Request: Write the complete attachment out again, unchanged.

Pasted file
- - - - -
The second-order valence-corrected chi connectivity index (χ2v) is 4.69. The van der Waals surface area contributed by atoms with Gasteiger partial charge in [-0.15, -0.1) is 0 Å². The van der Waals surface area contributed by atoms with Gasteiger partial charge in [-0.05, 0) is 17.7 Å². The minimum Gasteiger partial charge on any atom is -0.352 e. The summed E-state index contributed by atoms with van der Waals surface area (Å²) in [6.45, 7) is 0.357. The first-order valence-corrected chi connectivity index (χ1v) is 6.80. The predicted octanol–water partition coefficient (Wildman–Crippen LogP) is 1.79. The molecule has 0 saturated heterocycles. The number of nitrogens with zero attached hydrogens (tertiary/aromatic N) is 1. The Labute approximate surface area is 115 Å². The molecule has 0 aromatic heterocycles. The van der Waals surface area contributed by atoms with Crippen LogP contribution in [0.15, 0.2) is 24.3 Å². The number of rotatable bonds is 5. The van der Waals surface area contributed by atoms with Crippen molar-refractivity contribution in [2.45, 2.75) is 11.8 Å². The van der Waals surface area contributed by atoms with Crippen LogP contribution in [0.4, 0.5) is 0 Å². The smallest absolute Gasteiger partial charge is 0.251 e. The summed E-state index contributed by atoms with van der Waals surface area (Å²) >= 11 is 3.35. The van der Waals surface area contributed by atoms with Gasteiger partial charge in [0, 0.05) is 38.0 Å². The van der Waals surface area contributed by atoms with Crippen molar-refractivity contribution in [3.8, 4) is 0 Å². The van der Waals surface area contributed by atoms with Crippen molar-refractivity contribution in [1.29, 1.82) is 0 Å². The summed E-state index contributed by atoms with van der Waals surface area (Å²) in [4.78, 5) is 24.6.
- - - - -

The second-order valence-corrected chi connectivity index (χ2v) is 4.69. The van der Waals surface area contributed by atoms with Gasteiger partial charge in [-0.15, -0.1) is 0 Å². The van der Waals surface area contributed by atoms with Gasteiger partial charge in [-0.05, 0) is 17.7 Å². The minimum Gasteiger partial charge on any atom is -0.352 e. The summed E-state index contributed by atoms with van der Waals surface area (Å²) in [6.45, 7) is 0.357. The first-order valence-corrected chi connectivity index (χ1v) is 6.80. The predicted octanol–water partition coefficient (Wildman–Crippen LogP) is 1.79. The molecule has 0 saturated heterocycles. The number of nitrogens with zero attached hydrogens (tertiary/aromatic N) is 1. The Labute approximate surface area is 115 Å². The molecule has 0 aromatic heterocycles. The van der Waals surface area contributed by atoms with Crippen LogP contribution in [0.15, 0.2) is 24.3 Å². The number of rotatable bonds is 5. The van der Waals surface area contributed by atoms with Crippen molar-refractivity contribution in [2.45, 2.75) is 11.8 Å². The van der Waals surface area contributed by atoms with Crippen LogP contribution in [0.4, 0.5) is 0 Å². The smallest absolute Gasteiger partial charge is 0.251 e. The summed E-state index contributed by atoms with van der Waals surface area (Å²) >= 11 is 3.35. The van der Waals surface area contributed by atoms with Gasteiger partial charge in [0, 0.05) is 38.0 Å². The van der Waals surface area contributed by atoms with Crippen molar-refractivity contribution in [3.8, 4) is 0 Å². The van der Waals surface area contributed by atoms with Crippen molar-refractivity contribution in [1.29, 1.82) is 0 Å². The summed E-state index contributed by atoms with van der Waals surface area (Å²) in [4.78, 5) is 24.6.